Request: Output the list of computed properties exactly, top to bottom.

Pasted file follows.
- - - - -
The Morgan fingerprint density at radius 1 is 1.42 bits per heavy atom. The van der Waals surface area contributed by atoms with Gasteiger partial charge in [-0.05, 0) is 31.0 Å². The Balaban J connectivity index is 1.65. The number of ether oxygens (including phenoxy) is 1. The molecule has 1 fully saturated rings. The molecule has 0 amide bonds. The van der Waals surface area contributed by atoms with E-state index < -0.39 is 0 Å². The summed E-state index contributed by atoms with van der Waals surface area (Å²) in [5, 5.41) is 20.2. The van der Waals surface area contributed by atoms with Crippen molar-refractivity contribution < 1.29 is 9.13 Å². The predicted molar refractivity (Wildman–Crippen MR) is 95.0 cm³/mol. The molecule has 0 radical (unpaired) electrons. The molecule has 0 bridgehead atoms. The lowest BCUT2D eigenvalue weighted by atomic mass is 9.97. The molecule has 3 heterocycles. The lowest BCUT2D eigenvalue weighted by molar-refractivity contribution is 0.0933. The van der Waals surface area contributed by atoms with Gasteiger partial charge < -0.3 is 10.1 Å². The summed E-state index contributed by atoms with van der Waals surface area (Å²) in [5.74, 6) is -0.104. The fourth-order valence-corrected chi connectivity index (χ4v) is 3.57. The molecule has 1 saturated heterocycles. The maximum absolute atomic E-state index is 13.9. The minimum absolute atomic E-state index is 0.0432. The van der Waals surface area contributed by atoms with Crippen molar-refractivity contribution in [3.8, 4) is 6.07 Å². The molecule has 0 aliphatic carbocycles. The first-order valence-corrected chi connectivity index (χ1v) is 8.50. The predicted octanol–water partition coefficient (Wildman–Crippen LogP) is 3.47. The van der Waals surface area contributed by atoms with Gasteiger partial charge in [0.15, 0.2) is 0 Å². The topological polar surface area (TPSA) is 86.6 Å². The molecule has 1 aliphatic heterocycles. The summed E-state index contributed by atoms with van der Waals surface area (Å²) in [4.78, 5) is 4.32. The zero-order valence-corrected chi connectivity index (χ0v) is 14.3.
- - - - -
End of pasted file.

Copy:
The Morgan fingerprint density at radius 1 is 1.42 bits per heavy atom. The van der Waals surface area contributed by atoms with Gasteiger partial charge in [-0.05, 0) is 31.0 Å². The Balaban J connectivity index is 1.65. The number of ether oxygens (including phenoxy) is 1. The molecule has 1 fully saturated rings. The molecule has 0 amide bonds. The van der Waals surface area contributed by atoms with E-state index < -0.39 is 0 Å². The summed E-state index contributed by atoms with van der Waals surface area (Å²) in [5, 5.41) is 20.2. The van der Waals surface area contributed by atoms with Crippen molar-refractivity contribution < 1.29 is 9.13 Å². The predicted molar refractivity (Wildman–Crippen MR) is 95.0 cm³/mol. The molecule has 0 radical (unpaired) electrons. The molecule has 0 bridgehead atoms. The lowest BCUT2D eigenvalue weighted by atomic mass is 9.97. The molecule has 3 heterocycles. The lowest BCUT2D eigenvalue weighted by molar-refractivity contribution is 0.0933. The van der Waals surface area contributed by atoms with Gasteiger partial charge < -0.3 is 10.1 Å². The summed E-state index contributed by atoms with van der Waals surface area (Å²) in [5.74, 6) is -0.104. The fourth-order valence-corrected chi connectivity index (χ4v) is 3.57. The molecule has 1 saturated heterocycles. The maximum absolute atomic E-state index is 13.9. The minimum absolute atomic E-state index is 0.0432. The van der Waals surface area contributed by atoms with Crippen molar-refractivity contribution in [3.8, 4) is 6.07 Å². The molecule has 0 aliphatic carbocycles. The first-order valence-corrected chi connectivity index (χ1v) is 8.50. The predicted octanol–water partition coefficient (Wildman–Crippen LogP) is 3.47. The van der Waals surface area contributed by atoms with Gasteiger partial charge in [0.15, 0.2) is 0 Å². The topological polar surface area (TPSA) is 86.6 Å². The molecule has 1 aliphatic heterocycles. The summed E-state index contributed by atoms with van der Waals surface area (Å²) in [4.78, 5) is 4.32. The zero-order valence-corrected chi connectivity index (χ0v) is 14.3.